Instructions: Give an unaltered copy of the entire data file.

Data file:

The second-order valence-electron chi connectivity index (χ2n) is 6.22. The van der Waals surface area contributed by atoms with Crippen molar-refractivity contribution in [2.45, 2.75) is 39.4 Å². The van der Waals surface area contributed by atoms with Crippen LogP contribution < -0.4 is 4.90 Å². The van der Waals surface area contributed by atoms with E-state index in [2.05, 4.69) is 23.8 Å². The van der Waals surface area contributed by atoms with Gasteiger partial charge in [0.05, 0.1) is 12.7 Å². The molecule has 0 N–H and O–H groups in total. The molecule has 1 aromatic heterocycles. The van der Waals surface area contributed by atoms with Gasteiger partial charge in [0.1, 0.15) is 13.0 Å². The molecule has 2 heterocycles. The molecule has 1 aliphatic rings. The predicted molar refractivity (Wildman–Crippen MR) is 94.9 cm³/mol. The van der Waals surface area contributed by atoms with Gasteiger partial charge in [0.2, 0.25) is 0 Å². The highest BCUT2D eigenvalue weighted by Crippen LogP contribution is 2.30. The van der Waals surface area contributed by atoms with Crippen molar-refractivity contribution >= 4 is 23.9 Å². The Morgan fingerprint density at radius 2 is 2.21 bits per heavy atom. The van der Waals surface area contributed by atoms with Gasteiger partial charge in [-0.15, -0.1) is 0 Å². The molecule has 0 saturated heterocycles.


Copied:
The second-order valence-electron chi connectivity index (χ2n) is 6.22. The van der Waals surface area contributed by atoms with Crippen molar-refractivity contribution in [2.45, 2.75) is 39.4 Å². The van der Waals surface area contributed by atoms with Crippen LogP contribution < -0.4 is 4.90 Å². The van der Waals surface area contributed by atoms with E-state index in [2.05, 4.69) is 23.8 Å². The van der Waals surface area contributed by atoms with Gasteiger partial charge in [0.05, 0.1) is 12.7 Å². The molecule has 0 N–H and O–H groups in total. The molecule has 1 aromatic heterocycles. The van der Waals surface area contributed by atoms with Gasteiger partial charge in [0.1, 0.15) is 13.0 Å². The molecule has 2 heterocycles. The molecule has 1 aliphatic rings. The predicted molar refractivity (Wildman–Crippen MR) is 94.9 cm³/mol. The van der Waals surface area contributed by atoms with Gasteiger partial charge in [0.2, 0.25) is 0 Å². The highest BCUT2D eigenvalue weighted by Crippen LogP contribution is 2.30. The van der Waals surface area contributed by atoms with Crippen molar-refractivity contribution >= 4 is 23.9 Å². The Morgan fingerprint density at radius 2 is 2.21 bits per heavy atom. The van der Waals surface area contributed by atoms with Gasteiger partial charge in [-0.15, -0.1) is 0 Å². The molecule has 0 saturated heterocycles.